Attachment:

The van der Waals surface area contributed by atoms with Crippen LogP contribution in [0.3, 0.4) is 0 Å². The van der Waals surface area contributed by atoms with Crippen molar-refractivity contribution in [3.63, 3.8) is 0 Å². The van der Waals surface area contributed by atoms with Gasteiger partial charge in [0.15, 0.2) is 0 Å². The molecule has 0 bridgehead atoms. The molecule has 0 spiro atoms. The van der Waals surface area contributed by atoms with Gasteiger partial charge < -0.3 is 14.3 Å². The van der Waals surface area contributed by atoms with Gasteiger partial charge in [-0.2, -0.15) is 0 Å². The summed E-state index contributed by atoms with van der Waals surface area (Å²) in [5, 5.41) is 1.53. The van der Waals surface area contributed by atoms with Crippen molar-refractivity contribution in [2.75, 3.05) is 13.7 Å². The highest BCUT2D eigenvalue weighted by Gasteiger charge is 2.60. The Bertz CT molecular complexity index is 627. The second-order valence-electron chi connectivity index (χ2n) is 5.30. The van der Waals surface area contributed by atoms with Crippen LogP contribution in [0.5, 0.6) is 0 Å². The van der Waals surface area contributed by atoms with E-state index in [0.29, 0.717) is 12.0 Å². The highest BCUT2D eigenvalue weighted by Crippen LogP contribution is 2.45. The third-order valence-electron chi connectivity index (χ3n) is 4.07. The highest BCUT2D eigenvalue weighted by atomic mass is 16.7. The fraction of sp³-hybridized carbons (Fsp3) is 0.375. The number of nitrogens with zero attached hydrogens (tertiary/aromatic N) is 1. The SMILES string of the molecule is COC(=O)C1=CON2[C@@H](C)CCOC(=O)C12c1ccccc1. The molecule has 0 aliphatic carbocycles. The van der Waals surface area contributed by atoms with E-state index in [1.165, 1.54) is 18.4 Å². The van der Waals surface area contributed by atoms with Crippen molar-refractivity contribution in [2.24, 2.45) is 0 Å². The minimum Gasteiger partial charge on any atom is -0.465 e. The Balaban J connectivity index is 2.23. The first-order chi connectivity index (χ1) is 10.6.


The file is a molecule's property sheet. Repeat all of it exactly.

The van der Waals surface area contributed by atoms with Crippen LogP contribution in [0.3, 0.4) is 0 Å². The van der Waals surface area contributed by atoms with Crippen molar-refractivity contribution in [3.63, 3.8) is 0 Å². The van der Waals surface area contributed by atoms with Gasteiger partial charge in [0.15, 0.2) is 0 Å². The molecule has 0 bridgehead atoms. The molecule has 0 spiro atoms. The van der Waals surface area contributed by atoms with Gasteiger partial charge < -0.3 is 14.3 Å². The van der Waals surface area contributed by atoms with Gasteiger partial charge in [-0.2, -0.15) is 0 Å². The summed E-state index contributed by atoms with van der Waals surface area (Å²) in [5, 5.41) is 1.53. The van der Waals surface area contributed by atoms with Crippen molar-refractivity contribution in [2.75, 3.05) is 13.7 Å². The highest BCUT2D eigenvalue weighted by Gasteiger charge is 2.60. The Bertz CT molecular complexity index is 627. The second-order valence-electron chi connectivity index (χ2n) is 5.30. The van der Waals surface area contributed by atoms with Crippen LogP contribution in [0.5, 0.6) is 0 Å². The van der Waals surface area contributed by atoms with E-state index in [0.29, 0.717) is 12.0 Å². The highest BCUT2D eigenvalue weighted by Crippen LogP contribution is 2.45. The third-order valence-electron chi connectivity index (χ3n) is 4.07. The highest BCUT2D eigenvalue weighted by atomic mass is 16.7. The fraction of sp³-hybridized carbons (Fsp3) is 0.375. The number of nitrogens with zero attached hydrogens (tertiary/aromatic N) is 1. The SMILES string of the molecule is COC(=O)C1=CON2[C@@H](C)CCOC(=O)C12c1ccccc1. The molecule has 0 aliphatic carbocycles. The van der Waals surface area contributed by atoms with E-state index in [1.165, 1.54) is 18.4 Å². The van der Waals surface area contributed by atoms with Crippen molar-refractivity contribution in [2.24, 2.45) is 0 Å². The minimum Gasteiger partial charge on any atom is -0.465 e. The Balaban J connectivity index is 2.23. The first-order chi connectivity index (χ1) is 10.6.